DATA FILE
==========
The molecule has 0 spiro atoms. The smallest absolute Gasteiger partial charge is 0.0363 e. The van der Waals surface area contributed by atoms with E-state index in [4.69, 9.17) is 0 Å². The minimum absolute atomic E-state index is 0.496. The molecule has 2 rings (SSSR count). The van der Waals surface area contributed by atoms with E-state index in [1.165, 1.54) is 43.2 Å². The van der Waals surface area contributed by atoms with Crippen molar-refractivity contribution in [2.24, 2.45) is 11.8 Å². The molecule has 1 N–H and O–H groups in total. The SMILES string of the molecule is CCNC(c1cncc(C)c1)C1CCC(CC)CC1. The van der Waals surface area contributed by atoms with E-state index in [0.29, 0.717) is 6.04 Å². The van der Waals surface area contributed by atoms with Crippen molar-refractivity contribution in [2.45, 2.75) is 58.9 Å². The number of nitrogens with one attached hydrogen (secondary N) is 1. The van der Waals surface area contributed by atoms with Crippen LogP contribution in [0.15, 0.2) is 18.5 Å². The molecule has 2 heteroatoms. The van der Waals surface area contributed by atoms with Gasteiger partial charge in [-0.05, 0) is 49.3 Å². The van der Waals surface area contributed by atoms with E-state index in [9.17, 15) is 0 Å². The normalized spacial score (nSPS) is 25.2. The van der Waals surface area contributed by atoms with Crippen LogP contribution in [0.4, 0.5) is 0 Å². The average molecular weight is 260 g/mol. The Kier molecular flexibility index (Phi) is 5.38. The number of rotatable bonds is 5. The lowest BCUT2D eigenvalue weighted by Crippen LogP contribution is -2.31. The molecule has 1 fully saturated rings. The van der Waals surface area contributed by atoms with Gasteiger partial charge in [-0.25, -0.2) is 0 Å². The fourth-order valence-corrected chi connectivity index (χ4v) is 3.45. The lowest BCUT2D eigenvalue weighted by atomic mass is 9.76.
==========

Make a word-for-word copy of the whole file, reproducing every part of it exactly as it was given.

The molecule has 0 spiro atoms. The smallest absolute Gasteiger partial charge is 0.0363 e. The van der Waals surface area contributed by atoms with E-state index in [4.69, 9.17) is 0 Å². The minimum absolute atomic E-state index is 0.496. The molecule has 2 rings (SSSR count). The van der Waals surface area contributed by atoms with E-state index in [1.165, 1.54) is 43.2 Å². The van der Waals surface area contributed by atoms with Crippen molar-refractivity contribution in [2.24, 2.45) is 11.8 Å². The molecule has 1 N–H and O–H groups in total. The SMILES string of the molecule is CCNC(c1cncc(C)c1)C1CCC(CC)CC1. The van der Waals surface area contributed by atoms with E-state index in [0.29, 0.717) is 6.04 Å². The van der Waals surface area contributed by atoms with Crippen molar-refractivity contribution in [2.45, 2.75) is 58.9 Å². The number of nitrogens with one attached hydrogen (secondary N) is 1. The van der Waals surface area contributed by atoms with Crippen LogP contribution in [0.15, 0.2) is 18.5 Å². The molecule has 2 heteroatoms. The van der Waals surface area contributed by atoms with Gasteiger partial charge in [-0.05, 0) is 49.3 Å². The van der Waals surface area contributed by atoms with E-state index in [9.17, 15) is 0 Å². The normalized spacial score (nSPS) is 25.2. The van der Waals surface area contributed by atoms with Crippen LogP contribution in [0.4, 0.5) is 0 Å². The average molecular weight is 260 g/mol. The Kier molecular flexibility index (Phi) is 5.38. The number of rotatable bonds is 5. The lowest BCUT2D eigenvalue weighted by Crippen LogP contribution is -2.31. The molecule has 1 fully saturated rings. The van der Waals surface area contributed by atoms with Gasteiger partial charge in [-0.25, -0.2) is 0 Å². The fourth-order valence-corrected chi connectivity index (χ4v) is 3.45. The lowest BCUT2D eigenvalue weighted by atomic mass is 9.76.